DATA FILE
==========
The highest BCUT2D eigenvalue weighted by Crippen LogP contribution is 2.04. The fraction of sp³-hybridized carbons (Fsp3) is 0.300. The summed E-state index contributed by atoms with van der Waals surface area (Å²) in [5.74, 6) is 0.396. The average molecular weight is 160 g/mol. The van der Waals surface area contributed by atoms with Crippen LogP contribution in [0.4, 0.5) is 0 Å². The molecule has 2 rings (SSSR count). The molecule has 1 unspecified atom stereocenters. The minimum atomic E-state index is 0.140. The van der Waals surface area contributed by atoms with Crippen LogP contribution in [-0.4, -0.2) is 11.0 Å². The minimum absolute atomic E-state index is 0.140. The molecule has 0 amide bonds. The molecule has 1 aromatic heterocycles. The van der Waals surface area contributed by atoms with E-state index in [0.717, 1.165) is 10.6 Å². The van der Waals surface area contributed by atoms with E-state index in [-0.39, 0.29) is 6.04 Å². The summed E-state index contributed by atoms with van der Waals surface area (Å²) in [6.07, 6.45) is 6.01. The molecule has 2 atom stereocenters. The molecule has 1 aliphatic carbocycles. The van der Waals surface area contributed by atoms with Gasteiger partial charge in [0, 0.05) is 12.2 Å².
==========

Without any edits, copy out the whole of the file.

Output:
The highest BCUT2D eigenvalue weighted by Crippen LogP contribution is 2.04. The fraction of sp³-hybridized carbons (Fsp3) is 0.300. The summed E-state index contributed by atoms with van der Waals surface area (Å²) in [5.74, 6) is 0.396. The average molecular weight is 160 g/mol. The van der Waals surface area contributed by atoms with Crippen LogP contribution in [0.4, 0.5) is 0 Å². The molecule has 2 rings (SSSR count). The molecule has 1 unspecified atom stereocenters. The minimum atomic E-state index is 0.140. The van der Waals surface area contributed by atoms with Crippen LogP contribution in [-0.4, -0.2) is 11.0 Å². The minimum absolute atomic E-state index is 0.140. The molecule has 0 amide bonds. The molecule has 1 aromatic heterocycles. The van der Waals surface area contributed by atoms with E-state index in [0.717, 1.165) is 10.6 Å². The van der Waals surface area contributed by atoms with E-state index in [-0.39, 0.29) is 6.04 Å². The summed E-state index contributed by atoms with van der Waals surface area (Å²) in [6.07, 6.45) is 6.01. The molecule has 2 atom stereocenters. The molecule has 1 aliphatic carbocycles. The van der Waals surface area contributed by atoms with Gasteiger partial charge in [0, 0.05) is 12.2 Å².